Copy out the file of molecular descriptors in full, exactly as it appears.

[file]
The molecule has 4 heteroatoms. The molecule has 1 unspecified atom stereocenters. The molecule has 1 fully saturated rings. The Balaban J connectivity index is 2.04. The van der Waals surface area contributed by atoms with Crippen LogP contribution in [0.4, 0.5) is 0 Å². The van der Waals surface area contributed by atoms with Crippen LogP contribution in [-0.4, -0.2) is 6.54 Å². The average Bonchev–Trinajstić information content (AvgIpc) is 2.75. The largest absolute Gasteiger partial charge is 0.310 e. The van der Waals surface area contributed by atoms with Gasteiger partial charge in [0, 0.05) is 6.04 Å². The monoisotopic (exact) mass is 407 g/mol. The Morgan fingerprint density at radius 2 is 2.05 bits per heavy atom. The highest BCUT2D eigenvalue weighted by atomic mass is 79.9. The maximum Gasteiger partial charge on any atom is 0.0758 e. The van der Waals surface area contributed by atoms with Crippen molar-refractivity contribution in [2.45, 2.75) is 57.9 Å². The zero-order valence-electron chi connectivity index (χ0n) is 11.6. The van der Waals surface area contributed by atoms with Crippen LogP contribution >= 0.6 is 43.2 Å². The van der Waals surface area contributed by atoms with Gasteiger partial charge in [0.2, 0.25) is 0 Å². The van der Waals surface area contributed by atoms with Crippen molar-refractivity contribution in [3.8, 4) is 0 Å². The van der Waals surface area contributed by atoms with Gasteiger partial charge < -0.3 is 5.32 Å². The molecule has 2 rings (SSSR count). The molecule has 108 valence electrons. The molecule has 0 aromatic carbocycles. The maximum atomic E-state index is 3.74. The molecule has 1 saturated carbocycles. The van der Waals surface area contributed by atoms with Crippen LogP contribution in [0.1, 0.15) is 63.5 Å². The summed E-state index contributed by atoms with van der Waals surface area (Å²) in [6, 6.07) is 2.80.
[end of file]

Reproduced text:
The molecule has 4 heteroatoms. The molecule has 1 unspecified atom stereocenters. The molecule has 1 fully saturated rings. The Balaban J connectivity index is 2.04. The van der Waals surface area contributed by atoms with Crippen LogP contribution in [0.4, 0.5) is 0 Å². The van der Waals surface area contributed by atoms with Crippen LogP contribution in [-0.4, -0.2) is 6.54 Å². The average Bonchev–Trinajstić information content (AvgIpc) is 2.75. The largest absolute Gasteiger partial charge is 0.310 e. The van der Waals surface area contributed by atoms with Gasteiger partial charge in [0, 0.05) is 6.04 Å². The monoisotopic (exact) mass is 407 g/mol. The Morgan fingerprint density at radius 2 is 2.05 bits per heavy atom. The highest BCUT2D eigenvalue weighted by atomic mass is 79.9. The maximum Gasteiger partial charge on any atom is 0.0758 e. The van der Waals surface area contributed by atoms with Crippen molar-refractivity contribution in [2.45, 2.75) is 57.9 Å². The zero-order valence-electron chi connectivity index (χ0n) is 11.6. The van der Waals surface area contributed by atoms with Crippen LogP contribution >= 0.6 is 43.2 Å². The van der Waals surface area contributed by atoms with Gasteiger partial charge in [0.2, 0.25) is 0 Å². The van der Waals surface area contributed by atoms with Crippen molar-refractivity contribution in [3.8, 4) is 0 Å². The van der Waals surface area contributed by atoms with Gasteiger partial charge < -0.3 is 5.32 Å². The molecule has 2 rings (SSSR count). The molecule has 108 valence electrons. The molecule has 0 aromatic carbocycles. The maximum atomic E-state index is 3.74. The molecule has 1 saturated carbocycles. The van der Waals surface area contributed by atoms with Crippen LogP contribution in [0.1, 0.15) is 63.5 Å². The summed E-state index contributed by atoms with van der Waals surface area (Å²) in [6, 6.07) is 2.80.